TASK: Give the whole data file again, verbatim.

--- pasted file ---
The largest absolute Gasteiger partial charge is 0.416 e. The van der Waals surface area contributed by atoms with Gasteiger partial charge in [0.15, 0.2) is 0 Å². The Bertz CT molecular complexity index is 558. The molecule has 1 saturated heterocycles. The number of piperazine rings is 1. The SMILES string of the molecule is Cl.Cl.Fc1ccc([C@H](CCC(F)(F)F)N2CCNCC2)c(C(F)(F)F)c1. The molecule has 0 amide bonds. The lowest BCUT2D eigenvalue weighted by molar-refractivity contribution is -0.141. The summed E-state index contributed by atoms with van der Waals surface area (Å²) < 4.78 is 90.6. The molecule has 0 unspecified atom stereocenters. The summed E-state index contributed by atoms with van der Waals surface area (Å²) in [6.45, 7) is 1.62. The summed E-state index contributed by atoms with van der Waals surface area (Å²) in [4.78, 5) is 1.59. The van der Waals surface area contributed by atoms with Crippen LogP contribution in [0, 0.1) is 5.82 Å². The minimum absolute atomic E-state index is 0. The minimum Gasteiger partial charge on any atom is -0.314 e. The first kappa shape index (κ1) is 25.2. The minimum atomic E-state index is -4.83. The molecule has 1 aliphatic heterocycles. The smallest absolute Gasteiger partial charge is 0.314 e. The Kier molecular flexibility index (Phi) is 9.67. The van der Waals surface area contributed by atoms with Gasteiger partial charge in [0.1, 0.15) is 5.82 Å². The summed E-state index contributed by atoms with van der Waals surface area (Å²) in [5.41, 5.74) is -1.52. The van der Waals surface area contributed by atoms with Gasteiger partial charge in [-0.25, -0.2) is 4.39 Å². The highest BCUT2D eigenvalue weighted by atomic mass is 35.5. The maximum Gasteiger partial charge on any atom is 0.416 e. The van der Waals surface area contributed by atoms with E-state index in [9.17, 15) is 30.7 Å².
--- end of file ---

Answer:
The largest absolute Gasteiger partial charge is 0.416 e. The van der Waals surface area contributed by atoms with Gasteiger partial charge in [0.15, 0.2) is 0 Å². The Bertz CT molecular complexity index is 558. The molecule has 1 saturated heterocycles. The number of piperazine rings is 1. The SMILES string of the molecule is Cl.Cl.Fc1ccc([C@H](CCC(F)(F)F)N2CCNCC2)c(C(F)(F)F)c1. The molecule has 0 amide bonds. The lowest BCUT2D eigenvalue weighted by molar-refractivity contribution is -0.141. The summed E-state index contributed by atoms with van der Waals surface area (Å²) < 4.78 is 90.6. The molecule has 0 unspecified atom stereocenters. The summed E-state index contributed by atoms with van der Waals surface area (Å²) in [6.45, 7) is 1.62. The summed E-state index contributed by atoms with van der Waals surface area (Å²) in [4.78, 5) is 1.59. The van der Waals surface area contributed by atoms with Crippen LogP contribution in [0, 0.1) is 5.82 Å². The minimum absolute atomic E-state index is 0. The minimum Gasteiger partial charge on any atom is -0.314 e. The first kappa shape index (κ1) is 25.2. The minimum atomic E-state index is -4.83. The molecule has 1 aliphatic heterocycles. The smallest absolute Gasteiger partial charge is 0.314 e. The Kier molecular flexibility index (Phi) is 9.67. The van der Waals surface area contributed by atoms with Gasteiger partial charge in [0.1, 0.15) is 5.82 Å². The summed E-state index contributed by atoms with van der Waals surface area (Å²) in [5.41, 5.74) is -1.52. The van der Waals surface area contributed by atoms with Gasteiger partial charge in [-0.25, -0.2) is 4.39 Å². The highest BCUT2D eigenvalue weighted by atomic mass is 35.5. The maximum Gasteiger partial charge on any atom is 0.416 e. The van der Waals surface area contributed by atoms with E-state index in [9.17, 15) is 30.7 Å².